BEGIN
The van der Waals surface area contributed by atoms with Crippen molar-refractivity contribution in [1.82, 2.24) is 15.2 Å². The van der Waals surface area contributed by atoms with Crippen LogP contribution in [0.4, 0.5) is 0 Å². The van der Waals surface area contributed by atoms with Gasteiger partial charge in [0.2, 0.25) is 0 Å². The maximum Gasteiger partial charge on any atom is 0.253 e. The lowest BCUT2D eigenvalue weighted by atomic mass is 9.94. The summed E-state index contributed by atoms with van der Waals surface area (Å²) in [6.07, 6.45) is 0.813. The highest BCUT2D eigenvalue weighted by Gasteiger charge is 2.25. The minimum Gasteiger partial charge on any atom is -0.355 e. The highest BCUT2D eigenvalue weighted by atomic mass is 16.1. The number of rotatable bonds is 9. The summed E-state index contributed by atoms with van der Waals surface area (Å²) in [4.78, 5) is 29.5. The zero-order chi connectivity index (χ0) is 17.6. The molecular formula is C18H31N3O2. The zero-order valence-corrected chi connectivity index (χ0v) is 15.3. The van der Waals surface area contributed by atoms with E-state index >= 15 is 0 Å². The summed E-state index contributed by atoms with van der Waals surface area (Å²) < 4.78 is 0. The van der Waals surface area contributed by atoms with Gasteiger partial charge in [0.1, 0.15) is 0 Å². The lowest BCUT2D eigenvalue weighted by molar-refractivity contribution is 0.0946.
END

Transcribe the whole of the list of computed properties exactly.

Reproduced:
The van der Waals surface area contributed by atoms with Crippen molar-refractivity contribution in [1.82, 2.24) is 15.2 Å². The van der Waals surface area contributed by atoms with Crippen LogP contribution in [0.4, 0.5) is 0 Å². The van der Waals surface area contributed by atoms with Gasteiger partial charge in [0.2, 0.25) is 0 Å². The maximum Gasteiger partial charge on any atom is 0.253 e. The lowest BCUT2D eigenvalue weighted by atomic mass is 9.94. The summed E-state index contributed by atoms with van der Waals surface area (Å²) in [6.07, 6.45) is 0.813. The highest BCUT2D eigenvalue weighted by Gasteiger charge is 2.25. The minimum Gasteiger partial charge on any atom is -0.355 e. The highest BCUT2D eigenvalue weighted by atomic mass is 16.1. The number of rotatable bonds is 9. The summed E-state index contributed by atoms with van der Waals surface area (Å²) in [4.78, 5) is 29.5. The zero-order chi connectivity index (χ0) is 17.6. The molecular formula is C18H31N3O2. The zero-order valence-corrected chi connectivity index (χ0v) is 15.3. The van der Waals surface area contributed by atoms with E-state index >= 15 is 0 Å². The summed E-state index contributed by atoms with van der Waals surface area (Å²) < 4.78 is 0. The van der Waals surface area contributed by atoms with Gasteiger partial charge in [0.1, 0.15) is 0 Å². The lowest BCUT2D eigenvalue weighted by molar-refractivity contribution is 0.0946.